Salmon consumption by Kodiak brown bears (Ursus arctos middendorffi) with ecosystem management implications

Authors: Van Daele, M.B.1; Robbins, C.T.2; Semmens, B.X.3; Ward, E.J.3; Van Daele, L.J.4; Leacock, W.B.5

Source: Canadian Journal of Zoology, Volume 91, Number 3, 01 2013 , pp. 164-174(11)

Publisher: NRC Research Press

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Abstract:

The ecological role of large predators in North America continues to spark heated public debate. Although brown bears (Ursus arctos L., 1758) and the salmon (genus Oncorhynchus Suckley, 1861) they feed on have declined in many areas, the Kodiak archipelago is famous for large brown bears and abundant salmon. Salmon have generally been managed for maximum sustained yield in a fisheries sense, but those levels may be well below what is necessary for maximum ecosystem productivity. Consequently, we used stable isotopes and mercury accumulated in hair to estimate intake of salmon by Kodiak brown bears (Ursus arctos middendorffi Merriam, 1896). Salmon intake increased from subadult males (592 ± 325 kg·bear−1·year−1) to adult males (2788 ± 1929 kg·bear−1·year−1) and from subadult females (566 ± 360 kg·bear−1·year−1) to adult females (1364 ± 1261 kg·bear−1·year−1). Intake within each group increased 62% ± 23% as salmon escapement increased from ∼1 500 to ∼14 000 kg·bear−1·year−1. The estimated population of 2300 subadult and adult bears consumed 3.77 ± 0.16 million kg of salmon annually, a mass equal to ∼6% of the combined escapement and commercial harvest (57.6 million kg). Although bears consume a small portion of the total mass of adult salmon, perpetuation of dense populations of large bears requires ecosystem-based management of the meat resources and environments that produce such bears.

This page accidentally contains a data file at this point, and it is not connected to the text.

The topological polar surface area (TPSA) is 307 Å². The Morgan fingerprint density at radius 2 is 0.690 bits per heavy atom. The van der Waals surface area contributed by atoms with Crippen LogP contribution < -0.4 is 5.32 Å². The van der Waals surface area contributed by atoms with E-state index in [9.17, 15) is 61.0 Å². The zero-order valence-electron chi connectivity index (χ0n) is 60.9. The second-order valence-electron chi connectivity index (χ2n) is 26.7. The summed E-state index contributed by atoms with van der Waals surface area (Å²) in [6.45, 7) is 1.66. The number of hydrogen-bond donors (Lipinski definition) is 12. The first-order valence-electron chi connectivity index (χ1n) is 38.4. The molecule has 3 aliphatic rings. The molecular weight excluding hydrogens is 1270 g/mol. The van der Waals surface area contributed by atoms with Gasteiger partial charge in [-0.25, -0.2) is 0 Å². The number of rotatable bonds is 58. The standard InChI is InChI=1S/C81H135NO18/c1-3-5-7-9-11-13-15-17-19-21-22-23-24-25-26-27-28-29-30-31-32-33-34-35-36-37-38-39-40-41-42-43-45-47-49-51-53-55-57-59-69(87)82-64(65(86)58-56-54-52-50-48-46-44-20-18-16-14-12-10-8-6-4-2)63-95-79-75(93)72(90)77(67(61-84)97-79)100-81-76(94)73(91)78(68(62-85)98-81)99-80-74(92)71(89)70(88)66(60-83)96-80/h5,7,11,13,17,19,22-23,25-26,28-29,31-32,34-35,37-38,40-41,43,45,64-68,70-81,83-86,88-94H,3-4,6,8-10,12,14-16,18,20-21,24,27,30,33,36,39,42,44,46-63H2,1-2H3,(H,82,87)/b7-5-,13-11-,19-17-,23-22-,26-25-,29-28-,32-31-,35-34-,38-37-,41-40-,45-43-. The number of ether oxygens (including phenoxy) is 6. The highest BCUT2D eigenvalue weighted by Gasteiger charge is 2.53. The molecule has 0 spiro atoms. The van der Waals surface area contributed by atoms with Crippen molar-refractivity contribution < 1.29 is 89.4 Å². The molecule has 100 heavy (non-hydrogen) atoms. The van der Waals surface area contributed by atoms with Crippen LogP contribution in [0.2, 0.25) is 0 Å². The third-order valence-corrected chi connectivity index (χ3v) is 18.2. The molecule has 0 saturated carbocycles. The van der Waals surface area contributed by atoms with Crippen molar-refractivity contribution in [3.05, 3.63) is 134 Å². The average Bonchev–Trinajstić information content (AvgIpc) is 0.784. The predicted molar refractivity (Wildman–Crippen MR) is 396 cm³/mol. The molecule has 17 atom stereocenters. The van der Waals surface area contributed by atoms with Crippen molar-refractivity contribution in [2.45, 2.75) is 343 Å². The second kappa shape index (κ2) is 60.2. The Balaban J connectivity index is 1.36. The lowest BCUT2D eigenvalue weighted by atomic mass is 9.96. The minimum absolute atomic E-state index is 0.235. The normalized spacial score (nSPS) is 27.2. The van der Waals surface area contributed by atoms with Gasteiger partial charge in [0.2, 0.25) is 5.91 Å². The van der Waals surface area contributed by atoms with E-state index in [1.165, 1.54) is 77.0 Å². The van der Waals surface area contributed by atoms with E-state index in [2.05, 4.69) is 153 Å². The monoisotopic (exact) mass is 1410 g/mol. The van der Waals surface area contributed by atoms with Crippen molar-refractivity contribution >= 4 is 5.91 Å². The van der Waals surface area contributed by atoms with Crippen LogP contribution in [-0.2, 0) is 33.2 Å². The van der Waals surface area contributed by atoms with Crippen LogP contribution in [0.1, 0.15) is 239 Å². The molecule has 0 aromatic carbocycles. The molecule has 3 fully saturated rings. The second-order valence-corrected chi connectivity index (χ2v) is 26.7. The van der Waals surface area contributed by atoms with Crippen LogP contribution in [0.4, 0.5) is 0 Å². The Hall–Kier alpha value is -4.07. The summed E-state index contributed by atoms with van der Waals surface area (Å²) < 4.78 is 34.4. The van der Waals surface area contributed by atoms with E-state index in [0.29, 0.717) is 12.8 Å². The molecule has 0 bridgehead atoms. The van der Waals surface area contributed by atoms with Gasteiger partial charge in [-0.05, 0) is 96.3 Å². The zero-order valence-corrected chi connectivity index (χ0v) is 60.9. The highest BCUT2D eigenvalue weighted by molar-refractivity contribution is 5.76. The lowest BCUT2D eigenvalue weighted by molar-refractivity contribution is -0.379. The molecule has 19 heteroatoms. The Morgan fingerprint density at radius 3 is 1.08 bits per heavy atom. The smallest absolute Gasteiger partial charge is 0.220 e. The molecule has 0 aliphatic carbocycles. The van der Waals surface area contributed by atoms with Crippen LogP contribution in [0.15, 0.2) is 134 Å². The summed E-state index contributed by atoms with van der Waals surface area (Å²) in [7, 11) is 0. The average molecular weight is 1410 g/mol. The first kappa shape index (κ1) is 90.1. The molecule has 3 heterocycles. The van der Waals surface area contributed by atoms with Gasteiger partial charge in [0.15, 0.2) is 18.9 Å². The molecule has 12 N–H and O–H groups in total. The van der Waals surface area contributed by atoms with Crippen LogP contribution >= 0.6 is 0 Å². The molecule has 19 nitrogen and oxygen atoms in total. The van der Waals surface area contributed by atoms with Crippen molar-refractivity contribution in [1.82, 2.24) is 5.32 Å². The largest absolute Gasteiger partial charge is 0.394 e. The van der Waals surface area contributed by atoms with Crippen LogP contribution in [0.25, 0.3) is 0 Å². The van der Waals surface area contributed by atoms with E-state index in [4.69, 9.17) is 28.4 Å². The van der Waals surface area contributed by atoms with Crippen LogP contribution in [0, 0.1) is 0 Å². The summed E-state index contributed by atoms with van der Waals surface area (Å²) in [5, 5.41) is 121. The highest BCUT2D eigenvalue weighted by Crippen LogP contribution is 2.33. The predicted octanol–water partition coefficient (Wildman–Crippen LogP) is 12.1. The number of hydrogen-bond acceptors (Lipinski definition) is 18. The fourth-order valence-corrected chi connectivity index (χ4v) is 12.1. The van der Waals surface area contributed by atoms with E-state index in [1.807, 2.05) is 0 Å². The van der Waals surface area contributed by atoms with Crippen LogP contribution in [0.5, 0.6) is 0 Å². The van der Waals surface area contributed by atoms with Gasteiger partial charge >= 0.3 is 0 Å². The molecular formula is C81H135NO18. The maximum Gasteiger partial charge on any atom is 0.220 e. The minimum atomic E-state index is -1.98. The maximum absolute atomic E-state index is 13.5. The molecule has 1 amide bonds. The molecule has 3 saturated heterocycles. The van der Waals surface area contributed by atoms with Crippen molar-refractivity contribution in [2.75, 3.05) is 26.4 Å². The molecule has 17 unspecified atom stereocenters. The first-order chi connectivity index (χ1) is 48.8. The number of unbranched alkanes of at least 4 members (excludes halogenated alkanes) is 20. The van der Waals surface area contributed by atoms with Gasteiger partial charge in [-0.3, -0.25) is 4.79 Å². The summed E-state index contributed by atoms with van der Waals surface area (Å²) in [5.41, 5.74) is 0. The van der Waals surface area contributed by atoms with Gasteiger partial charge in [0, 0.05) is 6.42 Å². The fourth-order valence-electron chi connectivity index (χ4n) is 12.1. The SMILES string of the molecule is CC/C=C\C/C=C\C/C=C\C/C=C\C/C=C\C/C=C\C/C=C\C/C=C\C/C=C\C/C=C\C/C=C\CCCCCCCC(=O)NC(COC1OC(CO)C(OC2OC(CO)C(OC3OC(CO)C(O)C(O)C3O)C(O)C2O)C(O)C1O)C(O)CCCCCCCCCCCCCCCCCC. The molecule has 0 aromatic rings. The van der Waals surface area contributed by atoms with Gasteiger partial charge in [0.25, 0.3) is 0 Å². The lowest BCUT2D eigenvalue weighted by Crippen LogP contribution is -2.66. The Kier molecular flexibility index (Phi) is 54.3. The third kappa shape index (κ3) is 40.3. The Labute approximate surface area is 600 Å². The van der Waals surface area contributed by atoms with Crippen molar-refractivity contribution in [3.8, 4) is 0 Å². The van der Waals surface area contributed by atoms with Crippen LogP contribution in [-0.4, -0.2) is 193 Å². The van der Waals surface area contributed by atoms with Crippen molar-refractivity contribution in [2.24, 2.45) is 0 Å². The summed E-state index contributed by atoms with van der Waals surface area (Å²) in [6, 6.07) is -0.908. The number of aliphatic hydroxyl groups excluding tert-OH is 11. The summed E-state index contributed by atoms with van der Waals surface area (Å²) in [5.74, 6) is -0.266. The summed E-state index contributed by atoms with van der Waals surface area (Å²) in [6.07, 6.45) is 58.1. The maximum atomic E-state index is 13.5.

Keywords: Kodiak brown bear; Ursus arctos; assimilated diet; isotopes stables; mercure; mercury; nourriture assimilée; ours kodiak; salmon; saumon; stable isotopes

Document Type: Research Article

DOI: http://dx.doi.org/10.1139/cjz-2012-0221

Affiliations: 1: School of Biological Sciences, Washington State University, Pullman, WA 99164-4236, USA. 2: School of the Environment and School of Biological Sciences, Washington State University, Pullman, WA 99164-4236, USA. 3: National Marine Fisheries Service, Northwest Fisheries Science Center, 2725 Montlake Boulevard East, Seattle, WA 98112, USA. 4: Alaska Department of Fish and Game, 211 Mission Road, Kodiak, AK 99615, USA. 5: Kodiak National Wildlife Refuge, 1390 Buskin River Road, Kodiak, AK 99615, USA.

Publication date: January 1, 2013

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